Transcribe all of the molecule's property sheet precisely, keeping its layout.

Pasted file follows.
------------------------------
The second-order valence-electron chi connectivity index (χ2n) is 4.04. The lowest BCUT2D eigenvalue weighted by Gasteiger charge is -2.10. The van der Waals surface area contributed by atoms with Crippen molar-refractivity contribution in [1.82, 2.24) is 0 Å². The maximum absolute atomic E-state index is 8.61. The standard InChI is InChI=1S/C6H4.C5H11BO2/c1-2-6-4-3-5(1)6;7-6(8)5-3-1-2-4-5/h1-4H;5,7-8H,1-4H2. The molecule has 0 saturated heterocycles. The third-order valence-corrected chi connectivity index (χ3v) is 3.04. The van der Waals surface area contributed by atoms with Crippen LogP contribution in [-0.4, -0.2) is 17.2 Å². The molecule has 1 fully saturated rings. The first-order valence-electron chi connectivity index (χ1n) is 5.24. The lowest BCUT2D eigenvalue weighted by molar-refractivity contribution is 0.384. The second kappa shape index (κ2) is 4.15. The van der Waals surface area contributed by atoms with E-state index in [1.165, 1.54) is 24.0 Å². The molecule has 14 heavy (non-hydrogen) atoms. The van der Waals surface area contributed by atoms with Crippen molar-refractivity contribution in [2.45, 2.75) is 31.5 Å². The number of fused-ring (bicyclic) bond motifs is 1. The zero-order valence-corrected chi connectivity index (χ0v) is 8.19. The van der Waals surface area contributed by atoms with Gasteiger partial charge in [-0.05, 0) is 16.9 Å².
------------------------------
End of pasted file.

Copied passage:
The second-order valence-electron chi connectivity index (χ2n) is 4.04. The lowest BCUT2D eigenvalue weighted by Gasteiger charge is -2.10. The van der Waals surface area contributed by atoms with Crippen molar-refractivity contribution in [1.82, 2.24) is 0 Å². The maximum absolute atomic E-state index is 8.61. The standard InChI is InChI=1S/C6H4.C5H11BO2/c1-2-6-4-3-5(1)6;7-6(8)5-3-1-2-4-5/h1-4H;5,7-8H,1-4H2. The molecule has 0 saturated heterocycles. The third-order valence-corrected chi connectivity index (χ3v) is 3.04. The van der Waals surface area contributed by atoms with Crippen LogP contribution in [-0.4, -0.2) is 17.2 Å². The molecule has 1 fully saturated rings. The first-order valence-electron chi connectivity index (χ1n) is 5.24. The lowest BCUT2D eigenvalue weighted by molar-refractivity contribution is 0.384. The second kappa shape index (κ2) is 4.15. The van der Waals surface area contributed by atoms with E-state index in [1.165, 1.54) is 24.0 Å². The molecule has 14 heavy (non-hydrogen) atoms. The van der Waals surface area contributed by atoms with Crippen molar-refractivity contribution in [2.45, 2.75) is 31.5 Å². The number of fused-ring (bicyclic) bond motifs is 1. The zero-order valence-corrected chi connectivity index (χ0v) is 8.19. The van der Waals surface area contributed by atoms with Gasteiger partial charge in [-0.05, 0) is 16.9 Å².